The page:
Posted21 Apr 2022
Program Note: Re-Examining Rigoletto
Violence against women is so common in opera it has become predictable: you see an opera with a woman and, unless it’s a comedy, you know something bad is going to happen to her. A woman is blackmailed into sex against her wishes by a corrupt cop (Tosca). A woman kills herself after being sexually coerced as a teenager (Madame Butterfly). A woman is forced into sex by an abusive ex (Porgy and Bess). A group of women are executed, one after another, in holy procession (Dialogues of the Carmelites). A woman is shot by a jealous ex (Carmen). A woman is stabbed by a jealous husband (Pagliacci). Again, a woman is stabbed by a jealous husband (Wozzeck). A woman is stabbed (Lulu). A woman is stabbed (Rigoletto).
This prevalence of violence against women, and our expectation as an opera audience of it, demands discussion. In many ways, what we see onstage reflects the violence of a patriarchal society, both as it was when the opera was written and as it is now in how the story is presented for modern audiences.
With the rise of feminism came a rise in discussion about this theme. In 1979, philosopher Catherine Clément’s “Opera, or the Undoing of Women,” which addressed violence in plots, was published in French, with an English translation a decade later. This was followed by musicologist Susan McClary’s “Feminine Endings” in 1991, which tackled the theoretical side of the discussion.
The conversation on the prevalence of sexual violence in opera was sparked again in recent years with the #MeToo movement. While there has been a reckoning of real-life individuals, we have also begun to reckon with these fictional characters. What do we do with Don Giovanni, anyways? Is it enough that he gets dragged to hell at the end? And hey, is he a serial rapist or just a charming guy – and how much of a difference is there between the two?
These are questions prompted, too, by Rigoletto, which tells the story of a young woman (unless she’s really a girl) confined in an obviously threatening, patriarchal society by a father (who’s either brutally overbearing or rightly protective) facing off with a man (who’s either stricken in fleeting love or seeking a vicious conquest). What might seem like a basic question of whether Gilda is seduced or raped over the course of the opera can be endlessly argued; just ask scholar Elizabeth Hudson, she wrote a 24-page paper about it.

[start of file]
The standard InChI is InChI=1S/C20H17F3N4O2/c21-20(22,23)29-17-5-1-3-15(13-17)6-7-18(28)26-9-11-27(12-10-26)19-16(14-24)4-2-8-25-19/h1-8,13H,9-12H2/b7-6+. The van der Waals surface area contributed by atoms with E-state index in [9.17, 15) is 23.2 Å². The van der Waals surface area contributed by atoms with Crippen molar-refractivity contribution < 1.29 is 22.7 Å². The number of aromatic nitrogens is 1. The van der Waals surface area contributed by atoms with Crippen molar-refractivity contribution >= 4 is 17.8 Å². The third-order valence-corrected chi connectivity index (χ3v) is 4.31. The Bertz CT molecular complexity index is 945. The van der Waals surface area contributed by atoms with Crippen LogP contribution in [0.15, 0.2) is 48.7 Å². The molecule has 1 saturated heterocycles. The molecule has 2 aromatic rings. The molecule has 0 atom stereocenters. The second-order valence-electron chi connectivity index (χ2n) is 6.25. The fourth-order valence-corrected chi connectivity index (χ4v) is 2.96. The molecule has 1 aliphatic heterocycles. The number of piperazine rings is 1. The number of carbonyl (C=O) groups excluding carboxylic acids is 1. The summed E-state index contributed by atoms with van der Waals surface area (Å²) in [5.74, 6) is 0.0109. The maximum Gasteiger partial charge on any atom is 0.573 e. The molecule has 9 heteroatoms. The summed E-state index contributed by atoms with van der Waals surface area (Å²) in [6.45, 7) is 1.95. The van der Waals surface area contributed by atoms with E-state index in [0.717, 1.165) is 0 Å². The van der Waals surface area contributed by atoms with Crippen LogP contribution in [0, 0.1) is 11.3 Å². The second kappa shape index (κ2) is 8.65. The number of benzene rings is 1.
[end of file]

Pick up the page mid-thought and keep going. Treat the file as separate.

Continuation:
These are not easy questions to answer, and in some cases, these are not easy questions to ask, discuss, or even think about. But, says Monica Hershberger, Assistant Professor of Music at SUNY Geneseo, “I do think that there's something really valuable about trying to wrestle with that discomfort.” By not shying away from the fact of gender-based violence, opera gives us an opportunity to grapple with these ideas.
Many have argued violence against women in opera does not condone it, but rather demonstrates the negative impact of a sexist world and how it ultimately hurts everyone involved, even if they were, for example, just trying to be a good father. (When Rigoletto cries out about the “curse,” is this reflecting the curse was real, or is this him refusing his own culpability in the tragedy?) McClary, in her 1991 collection, argues that Carmen, the most famous example of domestic violence in opera, can be viewed as “a bitter critique of European patriarchal forms of gender construction.”
Even with that view, though, she writes, it “must never be forgotten or minimized” that Carmen is, after all, killed. We might now have the language to describe the Duke’s sexism, but violence against women persists. About one in four American women have experienced sexual violence, physical violence, and/or stalking by an intimate partner, according to the CDC. There are real stakes and consequences; that’s what makes it important that we talk about it, instead of pretending it’s just another trope. To continue moving forward, modern opera participants can’t ignore the discomfort of watching 19th century norms in the 21st century, even if we still walk out of the theater whistling “La donna è mobile.”
The Rape, Abuse & Incest National Network (RAINN) suggests keeping this in mind while watching depictions of sexual violence as a survivor: 1. You are in control of what you watch and don’t have to watch anything you don’t want to. 2. Pay attention to content warnings. 3. “Remember, this isn’t the whole story,” as dramas often leave out how survivors heal.
Alexandra Svokos is the senior editor of digital at ABC News and an MBA candidate at NYU Stern. She fell in love with opera at age 15 with a performance of Lucia di Lammermoor (a woman has an understandable reaction to marital rape).
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